Post # 16
- Wedding: August 2013 - Rocky Mountains USA
Definitely talk to her. You don’t have to make it a big deal – just like PPs suggested, “Just FYI, I need to be back right at 2 so I’ll be leaving right at 1.”
The other options all suck. Either you’re a tattle tale who makes coworkers look bad without even talking to them first, or you’re sacrificing your own personal life, or you look like a slacker to your bosses.
Post # 17
lolot : Yup, no tattling. That’s super petty in this situation. She’s gonna get herself in trouble eventually, she doesn’t need OP’s help.
OP – just make sure to actually follow through! That’s the key here. She sounds like the kind of person who will keep taking advantage of you as long as you let her.
Post # 18
In my organization (and many others) the first step to solving conflict of any kind is to try to deal with it yourself with the individual in question. I agree with PPs suggestion that you start taking lunches first and make a point of being back promptly at 1PM every single day.
Short of that, you need to speak with her. It’s not fair that her bad habits are going to make you look like you share those bad habits, or like you’re the only one with bad habits. If you’re not comfortable speaking to her directly, go to your manager and ask for guidance on how they want you to handle the situation. Ask that it be a private, confidential conversation and tell your manager that you’re concerned that you’re going to be looked upon poorly because of her tardiness. You’re not tattling, you’re being honest. Be factual, leave feelings out of it.
You may be pointing out bad habits that management already sees and reinforcing the message that she’s already sending. You’ve done nothing wrong here, you’re in the right, keep that in mind.
Post # 19
Is it possible she doesn’t realize she’s cutting into your lunch hour? She may assume it’s NBD if she comes in 5 or 10 minutes after the hour because you can still take the full hour without it being an issue if you come back at 5 or 10 minutes after 2- so if this isn’t the case, you should give her a direct head’s up on it. At our office no-one would even bat an eye at either of you (and I’m the department head) unless it started stretching into 90 minutes etc.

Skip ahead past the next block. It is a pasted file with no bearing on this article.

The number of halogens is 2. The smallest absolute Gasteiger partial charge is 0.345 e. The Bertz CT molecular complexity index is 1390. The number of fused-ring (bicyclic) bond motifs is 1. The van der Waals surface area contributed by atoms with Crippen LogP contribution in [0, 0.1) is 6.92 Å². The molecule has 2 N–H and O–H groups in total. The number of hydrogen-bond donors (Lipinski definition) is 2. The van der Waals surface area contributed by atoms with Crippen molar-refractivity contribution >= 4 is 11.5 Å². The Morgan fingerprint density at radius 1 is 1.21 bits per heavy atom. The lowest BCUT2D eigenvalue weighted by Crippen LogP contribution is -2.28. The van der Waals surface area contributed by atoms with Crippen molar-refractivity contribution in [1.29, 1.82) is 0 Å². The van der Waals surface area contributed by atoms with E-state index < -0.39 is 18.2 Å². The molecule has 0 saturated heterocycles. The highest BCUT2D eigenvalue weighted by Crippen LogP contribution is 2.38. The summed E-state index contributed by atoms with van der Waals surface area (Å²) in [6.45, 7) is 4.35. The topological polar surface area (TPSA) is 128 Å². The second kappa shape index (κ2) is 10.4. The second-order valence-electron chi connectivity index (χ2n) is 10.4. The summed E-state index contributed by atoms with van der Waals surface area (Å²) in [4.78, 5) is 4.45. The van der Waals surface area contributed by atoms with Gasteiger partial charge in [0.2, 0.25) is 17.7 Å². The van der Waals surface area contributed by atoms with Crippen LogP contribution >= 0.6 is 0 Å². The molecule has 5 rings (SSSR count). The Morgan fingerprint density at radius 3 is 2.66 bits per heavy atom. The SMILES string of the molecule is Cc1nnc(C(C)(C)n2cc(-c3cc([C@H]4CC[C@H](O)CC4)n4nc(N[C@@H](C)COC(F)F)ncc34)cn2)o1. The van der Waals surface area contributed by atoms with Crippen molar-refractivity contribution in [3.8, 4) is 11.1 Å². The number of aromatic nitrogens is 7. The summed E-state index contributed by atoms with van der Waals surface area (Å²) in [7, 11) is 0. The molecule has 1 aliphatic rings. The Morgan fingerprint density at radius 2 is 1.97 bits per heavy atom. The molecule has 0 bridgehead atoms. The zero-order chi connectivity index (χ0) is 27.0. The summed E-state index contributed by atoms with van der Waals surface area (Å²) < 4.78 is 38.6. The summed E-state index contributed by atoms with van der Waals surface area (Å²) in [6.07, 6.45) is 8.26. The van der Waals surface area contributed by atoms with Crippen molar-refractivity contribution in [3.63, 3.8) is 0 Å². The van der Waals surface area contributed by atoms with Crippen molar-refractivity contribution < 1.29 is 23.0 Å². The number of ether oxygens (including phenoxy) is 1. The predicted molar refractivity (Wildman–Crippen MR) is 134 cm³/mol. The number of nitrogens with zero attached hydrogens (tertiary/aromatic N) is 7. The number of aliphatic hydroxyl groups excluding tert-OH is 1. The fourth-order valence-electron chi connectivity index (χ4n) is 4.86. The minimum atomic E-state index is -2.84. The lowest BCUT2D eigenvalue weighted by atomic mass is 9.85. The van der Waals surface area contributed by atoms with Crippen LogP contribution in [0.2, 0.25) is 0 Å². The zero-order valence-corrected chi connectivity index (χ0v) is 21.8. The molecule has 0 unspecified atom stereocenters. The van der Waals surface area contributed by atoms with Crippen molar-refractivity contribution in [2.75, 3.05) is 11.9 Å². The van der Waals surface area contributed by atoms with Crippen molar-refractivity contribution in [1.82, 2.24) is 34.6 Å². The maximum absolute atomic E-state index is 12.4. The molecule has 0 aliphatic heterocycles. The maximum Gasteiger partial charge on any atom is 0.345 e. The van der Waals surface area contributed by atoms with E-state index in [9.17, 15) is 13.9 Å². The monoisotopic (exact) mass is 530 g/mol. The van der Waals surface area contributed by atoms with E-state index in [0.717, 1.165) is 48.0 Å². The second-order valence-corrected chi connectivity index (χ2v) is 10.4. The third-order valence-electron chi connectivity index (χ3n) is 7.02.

Post # 20
I am sometimes non confrontational, too. I would send her an email.
Post # 21
calliekalico2 : I think 5ish minutes leeway early or late is reasonable, but that is partially due to the culture of my organization. Management would find complaining about a few minutes here and there petty. I would absolutely not go to them.
I would start having “appointments” regularly that you inform her you have to leave exactly at 1pm to attend and she will probably get the hint.
I also wonder if there’s a reason she’s sometimes late? I take long lunches to go to the dr, dentist, etc and it’s not a big deal to my coworkers. We all cover for each other for things like that. Maybe you guys can forge a similar relationship.
Post # 22
Explain to her that her habitual lateness cuts into your time and the boss has been noticing something is up. If she doesn’t clue in that she can’t take as long as she likes for her break, speak to the boss as professionally as possible. It isn’t ‘tattling’, it’s a legitimate concern if the desk must be manned at all hours and you’re getting shorted a substational part of your break frequently.
Post # 23
I can’t think of a professional setting where you wouldn’t be looked down on for making no attempt at conflict resolution yourself. Not only does it make you look like you have no interpersonal or problem solving skills of your own to upper management, it will likely sour any working relationship with her if you run to management first without even expressing to her that it is an issue.